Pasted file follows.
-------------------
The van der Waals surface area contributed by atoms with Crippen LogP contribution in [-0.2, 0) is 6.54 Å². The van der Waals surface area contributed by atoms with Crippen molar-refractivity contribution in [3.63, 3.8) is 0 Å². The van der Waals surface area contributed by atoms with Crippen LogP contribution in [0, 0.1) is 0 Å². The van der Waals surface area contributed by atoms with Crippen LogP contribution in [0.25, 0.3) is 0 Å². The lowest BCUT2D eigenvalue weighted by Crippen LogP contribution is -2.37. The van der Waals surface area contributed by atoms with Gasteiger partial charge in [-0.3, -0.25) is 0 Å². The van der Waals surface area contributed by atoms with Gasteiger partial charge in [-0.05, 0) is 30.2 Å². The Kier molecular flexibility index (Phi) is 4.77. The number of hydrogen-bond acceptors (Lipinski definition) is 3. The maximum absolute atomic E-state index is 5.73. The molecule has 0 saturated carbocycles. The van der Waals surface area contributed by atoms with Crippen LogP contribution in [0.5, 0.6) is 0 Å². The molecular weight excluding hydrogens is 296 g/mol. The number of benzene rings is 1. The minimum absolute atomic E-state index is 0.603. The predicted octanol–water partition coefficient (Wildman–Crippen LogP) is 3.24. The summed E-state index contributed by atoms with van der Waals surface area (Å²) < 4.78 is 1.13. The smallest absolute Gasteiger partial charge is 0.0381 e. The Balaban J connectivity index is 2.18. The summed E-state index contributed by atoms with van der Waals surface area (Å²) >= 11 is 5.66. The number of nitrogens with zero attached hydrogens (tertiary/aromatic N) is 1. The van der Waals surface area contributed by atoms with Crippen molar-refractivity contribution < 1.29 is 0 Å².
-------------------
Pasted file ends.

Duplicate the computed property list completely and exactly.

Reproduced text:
The van der Waals surface area contributed by atoms with Crippen LogP contribution in [-0.2, 0) is 6.54 Å². The van der Waals surface area contributed by atoms with Crippen molar-refractivity contribution in [3.63, 3.8) is 0 Å². The van der Waals surface area contributed by atoms with Crippen LogP contribution in [0, 0.1) is 0 Å². The van der Waals surface area contributed by atoms with Crippen LogP contribution in [0.25, 0.3) is 0 Å². The lowest BCUT2D eigenvalue weighted by Crippen LogP contribution is -2.37. The van der Waals surface area contributed by atoms with Gasteiger partial charge in [-0.3, -0.25) is 0 Å². The van der Waals surface area contributed by atoms with Gasteiger partial charge in [-0.05, 0) is 30.2 Å². The Kier molecular flexibility index (Phi) is 4.77. The number of hydrogen-bond acceptors (Lipinski definition) is 3. The maximum absolute atomic E-state index is 5.73. The molecule has 0 saturated carbocycles. The van der Waals surface area contributed by atoms with Crippen LogP contribution in [0.5, 0.6) is 0 Å². The molecular weight excluding hydrogens is 296 g/mol. The number of benzene rings is 1. The minimum absolute atomic E-state index is 0.603. The predicted octanol–water partition coefficient (Wildman–Crippen LogP) is 3.24. The summed E-state index contributed by atoms with van der Waals surface area (Å²) < 4.78 is 1.13. The smallest absolute Gasteiger partial charge is 0.0381 e. The Balaban J connectivity index is 2.18. The summed E-state index contributed by atoms with van der Waals surface area (Å²) >= 11 is 5.66. The number of nitrogens with zero attached hydrogens (tertiary/aromatic N) is 1. The van der Waals surface area contributed by atoms with Crippen molar-refractivity contribution < 1.29 is 0 Å².